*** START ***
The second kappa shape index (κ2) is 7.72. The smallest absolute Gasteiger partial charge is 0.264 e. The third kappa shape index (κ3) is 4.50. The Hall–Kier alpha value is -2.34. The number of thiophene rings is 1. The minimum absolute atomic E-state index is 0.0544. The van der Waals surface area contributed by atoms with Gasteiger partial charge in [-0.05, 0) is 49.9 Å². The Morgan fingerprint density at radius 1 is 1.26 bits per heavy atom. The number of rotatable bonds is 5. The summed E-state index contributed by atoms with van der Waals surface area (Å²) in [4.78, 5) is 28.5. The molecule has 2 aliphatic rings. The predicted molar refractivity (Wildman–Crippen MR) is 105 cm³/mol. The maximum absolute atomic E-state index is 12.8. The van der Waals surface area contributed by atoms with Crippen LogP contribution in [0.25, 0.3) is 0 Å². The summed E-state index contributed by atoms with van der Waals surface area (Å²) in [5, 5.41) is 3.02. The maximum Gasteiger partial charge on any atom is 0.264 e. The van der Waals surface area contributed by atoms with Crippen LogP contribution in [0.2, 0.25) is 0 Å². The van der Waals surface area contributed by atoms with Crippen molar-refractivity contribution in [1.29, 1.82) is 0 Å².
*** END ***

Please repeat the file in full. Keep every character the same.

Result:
The second kappa shape index (κ2) is 7.72. The smallest absolute Gasteiger partial charge is 0.264 e. The third kappa shape index (κ3) is 4.50. The Hall–Kier alpha value is -2.34. The number of thiophene rings is 1. The minimum absolute atomic E-state index is 0.0544. The van der Waals surface area contributed by atoms with Gasteiger partial charge in [-0.05, 0) is 49.9 Å². The Morgan fingerprint density at radius 1 is 1.26 bits per heavy atom. The number of rotatable bonds is 5. The summed E-state index contributed by atoms with van der Waals surface area (Å²) in [4.78, 5) is 28.5. The molecule has 2 aliphatic rings. The predicted molar refractivity (Wildman–Crippen MR) is 105 cm³/mol. The maximum absolute atomic E-state index is 12.8. The van der Waals surface area contributed by atoms with Crippen LogP contribution in [0.25, 0.3) is 0 Å². The summed E-state index contributed by atoms with van der Waals surface area (Å²) in [5, 5.41) is 3.02. The maximum Gasteiger partial charge on any atom is 0.264 e. The van der Waals surface area contributed by atoms with Crippen LogP contribution in [0.2, 0.25) is 0 Å². The van der Waals surface area contributed by atoms with Crippen molar-refractivity contribution in [1.29, 1.82) is 0 Å².